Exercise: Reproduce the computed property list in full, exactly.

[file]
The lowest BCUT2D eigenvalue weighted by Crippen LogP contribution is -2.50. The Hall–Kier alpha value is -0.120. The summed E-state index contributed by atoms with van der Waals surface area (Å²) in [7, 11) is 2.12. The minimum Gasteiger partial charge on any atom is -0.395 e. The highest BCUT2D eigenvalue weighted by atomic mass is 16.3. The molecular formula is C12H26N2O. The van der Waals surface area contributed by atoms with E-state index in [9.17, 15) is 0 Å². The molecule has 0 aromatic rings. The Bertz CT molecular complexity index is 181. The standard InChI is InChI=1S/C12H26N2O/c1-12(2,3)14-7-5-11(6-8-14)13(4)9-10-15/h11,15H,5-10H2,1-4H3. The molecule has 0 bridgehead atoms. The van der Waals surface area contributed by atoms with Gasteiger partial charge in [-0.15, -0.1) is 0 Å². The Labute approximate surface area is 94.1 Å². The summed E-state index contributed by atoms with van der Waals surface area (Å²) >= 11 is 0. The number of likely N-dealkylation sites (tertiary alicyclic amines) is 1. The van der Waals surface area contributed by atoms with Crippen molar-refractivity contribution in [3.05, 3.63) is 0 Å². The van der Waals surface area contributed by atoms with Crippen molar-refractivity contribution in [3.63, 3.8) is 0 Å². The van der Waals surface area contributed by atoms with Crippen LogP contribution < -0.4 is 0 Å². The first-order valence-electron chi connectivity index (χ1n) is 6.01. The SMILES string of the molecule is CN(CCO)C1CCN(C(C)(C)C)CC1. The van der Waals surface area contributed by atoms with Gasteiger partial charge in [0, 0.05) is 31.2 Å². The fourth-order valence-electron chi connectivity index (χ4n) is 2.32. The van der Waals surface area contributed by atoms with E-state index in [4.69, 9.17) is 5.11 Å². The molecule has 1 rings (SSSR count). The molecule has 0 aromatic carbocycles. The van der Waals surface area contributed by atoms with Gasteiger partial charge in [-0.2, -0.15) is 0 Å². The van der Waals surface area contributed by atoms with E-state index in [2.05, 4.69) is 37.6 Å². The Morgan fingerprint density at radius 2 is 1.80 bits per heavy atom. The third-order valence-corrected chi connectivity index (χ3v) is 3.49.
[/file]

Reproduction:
The lowest BCUT2D eigenvalue weighted by Crippen LogP contribution is -2.50. The Hall–Kier alpha value is -0.120. The summed E-state index contributed by atoms with van der Waals surface area (Å²) in [7, 11) is 2.12. The minimum Gasteiger partial charge on any atom is -0.395 e. The highest BCUT2D eigenvalue weighted by atomic mass is 16.3. The molecular formula is C12H26N2O. The van der Waals surface area contributed by atoms with E-state index in [9.17, 15) is 0 Å². The molecule has 0 aromatic rings. The Bertz CT molecular complexity index is 181. The standard InChI is InChI=1S/C12H26N2O/c1-12(2,3)14-7-5-11(6-8-14)13(4)9-10-15/h11,15H,5-10H2,1-4H3. The molecule has 0 bridgehead atoms. The van der Waals surface area contributed by atoms with Gasteiger partial charge in [-0.15, -0.1) is 0 Å². The Labute approximate surface area is 94.1 Å². The summed E-state index contributed by atoms with van der Waals surface area (Å²) >= 11 is 0. The number of likely N-dealkylation sites (tertiary alicyclic amines) is 1. The van der Waals surface area contributed by atoms with Crippen molar-refractivity contribution in [3.05, 3.63) is 0 Å². The van der Waals surface area contributed by atoms with Crippen molar-refractivity contribution in [3.63, 3.8) is 0 Å². The van der Waals surface area contributed by atoms with Crippen LogP contribution < -0.4 is 0 Å². The first-order valence-electron chi connectivity index (χ1n) is 6.01. The SMILES string of the molecule is CN(CCO)C1CCN(C(C)(C)C)CC1. The van der Waals surface area contributed by atoms with Gasteiger partial charge in [0, 0.05) is 31.2 Å². The fourth-order valence-electron chi connectivity index (χ4n) is 2.32. The van der Waals surface area contributed by atoms with E-state index in [4.69, 9.17) is 5.11 Å². The molecule has 1 rings (SSSR count). The molecule has 0 aromatic carbocycles. The van der Waals surface area contributed by atoms with Gasteiger partial charge in [-0.2, -0.15) is 0 Å². The van der Waals surface area contributed by atoms with E-state index in [2.05, 4.69) is 37.6 Å². The Morgan fingerprint density at radius 2 is 1.80 bits per heavy atom. The third-order valence-corrected chi connectivity index (χ3v) is 3.49.